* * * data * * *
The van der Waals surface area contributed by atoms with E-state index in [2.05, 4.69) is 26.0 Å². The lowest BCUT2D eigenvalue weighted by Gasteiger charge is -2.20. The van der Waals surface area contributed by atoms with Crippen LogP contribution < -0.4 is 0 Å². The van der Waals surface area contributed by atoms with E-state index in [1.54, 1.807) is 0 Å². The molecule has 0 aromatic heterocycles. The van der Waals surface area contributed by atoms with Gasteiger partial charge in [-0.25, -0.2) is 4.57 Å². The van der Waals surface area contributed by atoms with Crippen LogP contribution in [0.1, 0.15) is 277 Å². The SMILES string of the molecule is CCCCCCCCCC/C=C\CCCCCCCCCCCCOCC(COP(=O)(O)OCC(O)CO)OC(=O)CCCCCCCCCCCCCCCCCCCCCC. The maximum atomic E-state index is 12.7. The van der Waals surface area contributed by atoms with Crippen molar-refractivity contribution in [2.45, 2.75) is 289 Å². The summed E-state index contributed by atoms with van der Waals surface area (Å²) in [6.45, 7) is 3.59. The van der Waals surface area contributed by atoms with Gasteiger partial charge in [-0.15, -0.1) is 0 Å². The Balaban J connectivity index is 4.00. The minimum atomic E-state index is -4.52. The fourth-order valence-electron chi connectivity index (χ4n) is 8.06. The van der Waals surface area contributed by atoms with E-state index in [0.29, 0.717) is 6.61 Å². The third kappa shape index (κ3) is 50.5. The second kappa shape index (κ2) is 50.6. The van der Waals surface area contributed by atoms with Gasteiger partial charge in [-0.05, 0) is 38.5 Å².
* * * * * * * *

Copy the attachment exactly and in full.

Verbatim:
The van der Waals surface area contributed by atoms with E-state index in [2.05, 4.69) is 26.0 Å². The lowest BCUT2D eigenvalue weighted by Gasteiger charge is -2.20. The van der Waals surface area contributed by atoms with Crippen LogP contribution < -0.4 is 0 Å². The van der Waals surface area contributed by atoms with E-state index in [1.54, 1.807) is 0 Å². The molecule has 0 aromatic heterocycles. The van der Waals surface area contributed by atoms with Gasteiger partial charge in [-0.25, -0.2) is 4.57 Å². The van der Waals surface area contributed by atoms with Crippen LogP contribution in [0.1, 0.15) is 277 Å². The SMILES string of the molecule is CCCCCCCCCC/C=C\CCCCCCCCCCCCOCC(COP(=O)(O)OCC(O)CO)OC(=O)CCCCCCCCCCCCCCCCCCCCCC. The maximum atomic E-state index is 12.7. The van der Waals surface area contributed by atoms with Crippen molar-refractivity contribution in [2.45, 2.75) is 289 Å². The summed E-state index contributed by atoms with van der Waals surface area (Å²) in [6.45, 7) is 3.59. The van der Waals surface area contributed by atoms with Gasteiger partial charge in [-0.15, -0.1) is 0 Å². The Balaban J connectivity index is 4.00. The minimum atomic E-state index is -4.52. The fourth-order valence-electron chi connectivity index (χ4n) is 8.06. The van der Waals surface area contributed by atoms with E-state index in [0.29, 0.717) is 6.61 Å². The third kappa shape index (κ3) is 50.5. The second kappa shape index (κ2) is 50.6. The van der Waals surface area contributed by atoms with Gasteiger partial charge in [-0.05, 0) is 38.5 Å².